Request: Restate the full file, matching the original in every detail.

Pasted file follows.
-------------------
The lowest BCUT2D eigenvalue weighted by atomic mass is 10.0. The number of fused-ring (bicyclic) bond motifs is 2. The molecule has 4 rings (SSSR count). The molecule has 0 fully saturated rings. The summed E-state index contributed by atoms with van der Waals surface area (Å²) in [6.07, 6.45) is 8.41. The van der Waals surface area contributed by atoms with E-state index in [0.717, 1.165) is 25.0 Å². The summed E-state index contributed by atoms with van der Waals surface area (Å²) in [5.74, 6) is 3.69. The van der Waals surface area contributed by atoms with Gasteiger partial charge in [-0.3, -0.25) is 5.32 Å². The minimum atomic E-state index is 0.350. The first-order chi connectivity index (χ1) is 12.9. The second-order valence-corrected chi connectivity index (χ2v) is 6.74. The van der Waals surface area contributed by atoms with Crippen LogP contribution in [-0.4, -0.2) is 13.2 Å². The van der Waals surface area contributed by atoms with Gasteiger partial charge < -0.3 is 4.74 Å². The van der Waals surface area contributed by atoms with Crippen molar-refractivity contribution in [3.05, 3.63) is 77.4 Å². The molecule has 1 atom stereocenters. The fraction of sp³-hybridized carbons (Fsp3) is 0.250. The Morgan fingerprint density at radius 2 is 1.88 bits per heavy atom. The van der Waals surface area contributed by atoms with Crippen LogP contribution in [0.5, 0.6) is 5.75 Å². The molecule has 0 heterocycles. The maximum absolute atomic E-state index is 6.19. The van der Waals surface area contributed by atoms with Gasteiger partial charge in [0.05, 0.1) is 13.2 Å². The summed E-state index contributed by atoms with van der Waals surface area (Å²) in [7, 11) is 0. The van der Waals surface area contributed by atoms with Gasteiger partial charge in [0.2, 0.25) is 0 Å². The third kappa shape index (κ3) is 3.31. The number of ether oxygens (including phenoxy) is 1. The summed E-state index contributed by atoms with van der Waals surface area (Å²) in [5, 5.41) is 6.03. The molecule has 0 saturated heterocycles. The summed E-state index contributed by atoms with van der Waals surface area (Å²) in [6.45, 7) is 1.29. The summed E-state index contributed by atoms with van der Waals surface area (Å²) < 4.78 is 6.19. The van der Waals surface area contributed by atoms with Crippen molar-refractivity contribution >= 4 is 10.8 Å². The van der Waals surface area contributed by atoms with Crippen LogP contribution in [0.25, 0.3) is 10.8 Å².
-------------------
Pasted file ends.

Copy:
The lowest BCUT2D eigenvalue weighted by atomic mass is 10.0. The number of fused-ring (bicyclic) bond motifs is 2. The molecule has 4 rings (SSSR count). The molecule has 0 fully saturated rings. The summed E-state index contributed by atoms with van der Waals surface area (Å²) in [6.07, 6.45) is 8.41. The van der Waals surface area contributed by atoms with E-state index in [0.717, 1.165) is 25.0 Å². The summed E-state index contributed by atoms with van der Waals surface area (Å²) in [5.74, 6) is 3.69. The van der Waals surface area contributed by atoms with Gasteiger partial charge in [-0.3, -0.25) is 5.32 Å². The minimum atomic E-state index is 0.350. The first-order chi connectivity index (χ1) is 12.9. The second-order valence-corrected chi connectivity index (χ2v) is 6.74. The van der Waals surface area contributed by atoms with Crippen LogP contribution in [-0.4, -0.2) is 13.2 Å². The van der Waals surface area contributed by atoms with Gasteiger partial charge < -0.3 is 4.74 Å². The van der Waals surface area contributed by atoms with Crippen molar-refractivity contribution in [3.05, 3.63) is 77.4 Å². The molecule has 1 atom stereocenters. The fraction of sp³-hybridized carbons (Fsp3) is 0.250. The Morgan fingerprint density at radius 2 is 1.88 bits per heavy atom. The van der Waals surface area contributed by atoms with Crippen LogP contribution in [0.5, 0.6) is 5.75 Å². The molecule has 0 heterocycles. The maximum absolute atomic E-state index is 6.19. The van der Waals surface area contributed by atoms with Gasteiger partial charge in [0.05, 0.1) is 13.2 Å². The summed E-state index contributed by atoms with van der Waals surface area (Å²) in [7, 11) is 0. The van der Waals surface area contributed by atoms with Gasteiger partial charge in [0.2, 0.25) is 0 Å². The third kappa shape index (κ3) is 3.31. The number of ether oxygens (including phenoxy) is 1. The summed E-state index contributed by atoms with van der Waals surface area (Å²) in [5, 5.41) is 6.03. The molecule has 0 saturated heterocycles. The summed E-state index contributed by atoms with van der Waals surface area (Å²) in [6.45, 7) is 1.29. The summed E-state index contributed by atoms with van der Waals surface area (Å²) < 4.78 is 6.19. The van der Waals surface area contributed by atoms with Crippen molar-refractivity contribution >= 4 is 10.8 Å². The van der Waals surface area contributed by atoms with Crippen LogP contribution in [0.25, 0.3) is 10.8 Å².